However, your salary should not be the only defining factor to stay in your job. Your salary is a fundamental right to you performing a job. It should be considered something other than something exceptional. Things that you should be looking out for in a new career that will make a positive impact on your life include: 

  • Generous or unlimited paid time off
  • Paid sick days
  • Fully remote working policy
  • Flexible work days
  • 4-day work weeks
  • Benefits like health insurance, dental, and vision
  • Great bonus package
  • Great company culture
  • Mental health days

3. You’re constantly proving to your boss that you deserve to be here

Do you feel guilty taking paid time off or a sick day because you fear your commitment to the team and company will be questioned? If you are experiencing this, it’s a huge red flag. 

People who experience this tend to be overworked, stressed out, and miserable at their job. If your boss or manager is making you feel like you constantly need to do more to prove yourself, then it’s time to call it quits

Your manager’s responsibility is to make sure you are successful in the role that you have been hired in. On a weekly or monthly basis, they should give you constructive feedback on your progress, talk about career progression, and let you know of resources you can utilize to improve your career. If your current boss or manager is not doing this, it’s time to start looking for something better. You deserve more than that. 

4. Some call it the “dream” company

Do you find yourself working at an envy-worthy job? Every time you meet up with your friends or family, you find that you are working at a company others have on their wish list. So naturally, this can bring up some feelings of being “ungrateful” for being unhappy at your job. 

However, you shouldn’t allow these feelings to blur the lines between you being miserable at your job. Just because the company you work at is well known and seems like an amazing opportunity to people on the outside, you shouldn’t feel bad about not being content.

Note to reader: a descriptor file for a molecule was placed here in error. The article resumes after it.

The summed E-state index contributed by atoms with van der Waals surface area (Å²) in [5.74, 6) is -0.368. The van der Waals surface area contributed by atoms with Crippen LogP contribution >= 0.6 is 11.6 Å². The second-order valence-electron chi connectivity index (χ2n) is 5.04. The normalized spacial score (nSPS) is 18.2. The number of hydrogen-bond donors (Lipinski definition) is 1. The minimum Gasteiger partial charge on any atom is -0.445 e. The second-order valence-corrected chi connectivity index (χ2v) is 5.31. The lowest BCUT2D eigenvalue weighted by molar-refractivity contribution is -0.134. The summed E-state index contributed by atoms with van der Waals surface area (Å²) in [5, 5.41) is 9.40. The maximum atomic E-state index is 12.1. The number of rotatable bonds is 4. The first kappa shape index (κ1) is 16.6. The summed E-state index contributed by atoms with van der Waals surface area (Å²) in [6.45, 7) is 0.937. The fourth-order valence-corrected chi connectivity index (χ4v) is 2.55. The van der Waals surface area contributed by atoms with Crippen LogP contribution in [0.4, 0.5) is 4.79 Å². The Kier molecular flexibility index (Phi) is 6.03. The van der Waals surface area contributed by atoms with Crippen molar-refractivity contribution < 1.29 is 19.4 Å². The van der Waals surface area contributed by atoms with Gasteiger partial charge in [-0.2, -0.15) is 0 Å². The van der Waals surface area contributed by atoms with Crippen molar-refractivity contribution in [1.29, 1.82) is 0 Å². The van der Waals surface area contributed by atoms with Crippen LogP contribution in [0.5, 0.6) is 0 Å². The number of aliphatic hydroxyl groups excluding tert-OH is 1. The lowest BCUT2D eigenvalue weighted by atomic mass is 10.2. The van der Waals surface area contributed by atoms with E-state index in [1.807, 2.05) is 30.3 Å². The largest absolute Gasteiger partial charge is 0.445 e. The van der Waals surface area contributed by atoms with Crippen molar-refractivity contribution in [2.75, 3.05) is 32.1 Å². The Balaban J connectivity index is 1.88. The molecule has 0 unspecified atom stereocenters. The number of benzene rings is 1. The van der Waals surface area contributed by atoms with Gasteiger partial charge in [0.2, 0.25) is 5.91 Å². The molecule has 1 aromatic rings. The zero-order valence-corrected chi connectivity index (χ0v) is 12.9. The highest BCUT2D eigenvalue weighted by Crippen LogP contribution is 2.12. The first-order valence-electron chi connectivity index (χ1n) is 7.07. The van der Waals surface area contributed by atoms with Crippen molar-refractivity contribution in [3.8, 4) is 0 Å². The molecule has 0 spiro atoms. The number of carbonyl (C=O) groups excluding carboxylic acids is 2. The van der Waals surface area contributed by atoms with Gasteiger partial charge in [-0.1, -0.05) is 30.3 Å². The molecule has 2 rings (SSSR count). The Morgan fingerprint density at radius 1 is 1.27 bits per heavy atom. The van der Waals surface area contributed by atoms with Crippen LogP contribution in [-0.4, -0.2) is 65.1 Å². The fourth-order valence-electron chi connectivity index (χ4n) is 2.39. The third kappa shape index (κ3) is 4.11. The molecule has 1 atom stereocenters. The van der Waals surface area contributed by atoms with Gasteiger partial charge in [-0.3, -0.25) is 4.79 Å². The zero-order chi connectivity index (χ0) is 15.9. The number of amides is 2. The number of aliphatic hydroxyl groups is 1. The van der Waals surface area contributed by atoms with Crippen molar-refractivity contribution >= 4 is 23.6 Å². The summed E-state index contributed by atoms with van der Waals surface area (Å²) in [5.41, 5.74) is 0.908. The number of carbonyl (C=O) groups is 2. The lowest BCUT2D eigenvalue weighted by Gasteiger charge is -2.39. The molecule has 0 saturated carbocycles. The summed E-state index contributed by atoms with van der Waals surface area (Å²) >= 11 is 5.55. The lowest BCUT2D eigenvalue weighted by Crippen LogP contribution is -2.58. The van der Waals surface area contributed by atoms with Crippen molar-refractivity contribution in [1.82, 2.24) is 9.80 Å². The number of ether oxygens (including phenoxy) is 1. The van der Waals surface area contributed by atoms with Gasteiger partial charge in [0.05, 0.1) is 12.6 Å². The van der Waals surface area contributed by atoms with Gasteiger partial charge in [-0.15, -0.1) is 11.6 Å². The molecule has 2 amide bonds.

At the end of the day, we should be thankful for every job opportunity. But if the fire is no longer burning, and you are at your wit’s end, you need to break up with your current toxic relationship and find a new career you will be head over heels for. 

5. I’m just going to wait it out and see

Patience is a virtue but waiting it out after already putting in hard work at your current job is not a strategy you should continue. If your hard work goes unnoticed, and you’ve reached the “I just have to take whatever I can get” mindset, it’s a sure sign you’re settling. 

More than likely, you are afraid to take the first step towards a carer change, and you’re just holding on to what’s comfortable. You don’t have to quit your job immediately. Instead, look around and figure out what you’d love to do. 

Make an action list of the things you need to help get you there. This might include signing up for a bootcamp or immersive to upskill, updating your LinkedIn profile and your resume to highlight your transferable skills, or networking to build connections in your new career. Whatever it may take, start today. 

If you’re done being grateful, here are 4 jobs to explore

When taking the leap into tech, it’s important to consider what career path will best suit you. 

The tech industry offers endless opportunities, and the continued growth in this sector is projected only to keep increasing. According to Gartner’s recent report, worldwide tech market spending is projected to total $4.6 trillion in 2023, despite the current market conditions. 

To help you on your hunt for the tech job of your dreams, we’ve identified the most popular and best-paid tech jobs for 2022 and 2023.